Ten Creator-Owned Comics That Deserve a Screen Adaptation

As more and more superhero and comic book movies are turned into major film franchises, there are [...]

As more and more superhero and comic book movies are turned into major film franchises, there are -- for those of us who have been paying attention long enough -- always fairly obvious omissions.

On the superhero side, of course, there's a distinct lack of any female superheroes, and that's not a result of there being no good options. Characters like Captain Marvel and Wonder Woman are easily more marketable than something like Guardians of the Galaxy, no matter how awesome James Gunn seems to have made that film. There are some other glaring omissions, too, but that's not what particularly interests us today.

Rather, there is a huge, untapped group of characters and concepts without powers...and without massive corporations overseeing their every move.

There have been attempts, of course, at making non-superhero comic book movies and, like the superhero comic book movies, they're hit and miss. For every Sin City or Ghost World there's a The Spirit or Art School Confidential.

Below are ten creator-owned comics we think deserve to be adapted for the screen...but remember, just because they deserve it doesn't mean they need it. Most of these creators will tell you that other-media attention is just fine and all but comics are an end unto themselves. We'll also try and steer away from the ones either currently in active development or where the creators have so much stuff in development it's a no-brainer (like, for instance, Ed Brubakers' or Brian K. Vaughan's books). Not becuase they don't deserve it but because it doesn't require a lot of creativity to say "Hey, you know what they should look at? SAGA!"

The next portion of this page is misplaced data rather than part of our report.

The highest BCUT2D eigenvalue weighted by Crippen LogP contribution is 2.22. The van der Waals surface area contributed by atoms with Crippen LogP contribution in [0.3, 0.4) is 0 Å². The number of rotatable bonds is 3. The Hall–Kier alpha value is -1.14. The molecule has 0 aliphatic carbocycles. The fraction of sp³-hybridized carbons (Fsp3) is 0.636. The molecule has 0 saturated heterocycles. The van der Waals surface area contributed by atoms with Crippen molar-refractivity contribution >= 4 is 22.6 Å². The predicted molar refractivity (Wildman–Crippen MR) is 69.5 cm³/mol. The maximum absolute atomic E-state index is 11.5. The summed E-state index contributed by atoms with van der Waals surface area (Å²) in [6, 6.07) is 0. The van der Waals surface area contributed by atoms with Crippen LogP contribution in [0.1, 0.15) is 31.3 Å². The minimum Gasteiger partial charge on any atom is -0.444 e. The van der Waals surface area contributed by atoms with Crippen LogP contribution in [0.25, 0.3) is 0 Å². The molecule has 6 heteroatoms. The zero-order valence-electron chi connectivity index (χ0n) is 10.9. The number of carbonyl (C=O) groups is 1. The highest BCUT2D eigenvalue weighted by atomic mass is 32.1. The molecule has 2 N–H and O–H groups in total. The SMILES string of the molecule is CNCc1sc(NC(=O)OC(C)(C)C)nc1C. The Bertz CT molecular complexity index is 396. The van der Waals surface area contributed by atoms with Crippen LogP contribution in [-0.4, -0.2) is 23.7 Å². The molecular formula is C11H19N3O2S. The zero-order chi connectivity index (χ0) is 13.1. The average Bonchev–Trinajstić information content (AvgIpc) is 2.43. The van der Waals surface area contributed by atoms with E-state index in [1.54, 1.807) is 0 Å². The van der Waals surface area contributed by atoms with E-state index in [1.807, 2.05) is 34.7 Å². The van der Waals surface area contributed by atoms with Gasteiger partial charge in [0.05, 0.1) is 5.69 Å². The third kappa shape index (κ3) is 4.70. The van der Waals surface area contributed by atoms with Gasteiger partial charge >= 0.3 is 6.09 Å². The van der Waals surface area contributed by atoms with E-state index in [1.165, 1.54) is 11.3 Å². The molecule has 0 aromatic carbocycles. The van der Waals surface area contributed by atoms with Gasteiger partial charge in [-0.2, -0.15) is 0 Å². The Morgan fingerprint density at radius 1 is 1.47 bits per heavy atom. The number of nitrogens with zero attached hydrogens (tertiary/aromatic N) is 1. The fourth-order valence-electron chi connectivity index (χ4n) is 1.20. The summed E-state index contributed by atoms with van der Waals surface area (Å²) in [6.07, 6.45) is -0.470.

Savage Dragon

Erik Larsen's long-running series almost didn't make the list on account of its frequent use of superhero tropes -- but there's a lot there. First of all, in spite of his having powers and all, Dragon is more like a PG-13 action movie. Dragon is a one-man police task force, taking on extra-human baddies. He doesn't wear a costume; he wears a uniform, and that's enough to differentiate him.

Dragon is also a cool, complex character and one who has lived out a pretty long life in real time and had LOTS happen to him during that period. There is no shortage of story to be told around the character, and his only screen appearances to date were an old animated series from a time before comics adaptations were taken seriously and treated with respect...

Strangers in Paradise

Terry Moore is currently working on a novel set following the events of Strangers in Paradise. There's a SIP Kids one-shot due to hit next month (and premiering next week at Comic Con International: San Diego) that will explore a zany, all-ages-friendly take on the characters. And the movie rights have been purchased and then allowed to lapse a few times now.

Part of the problem of SiP is that it's an epic. If you do just one movie and don't finish the story, you aren't doing it justice. Some have speculated that it would actually work better as a TV series. Whatever the case, it's one of the greatest American comic books ever published and it's a shame there doesn't seem to be any movement on something that could bring it to a wider audience.


In a cinematic marketplace where women don't get all that many great roles, Greg Rucka and Michael Lark's Lazarus would be a breath of fresh air.

That Forever Carmichael is the badass super-soldier her family wants and needs is the point; that she's got boobs is rarely mentioned. She's a great character in the midst of an elaborate, well-constructed world. At this point, you could probably cram most of what's been done in the comics into a year or two worth of TV.

...Maybe somebody oughtta try.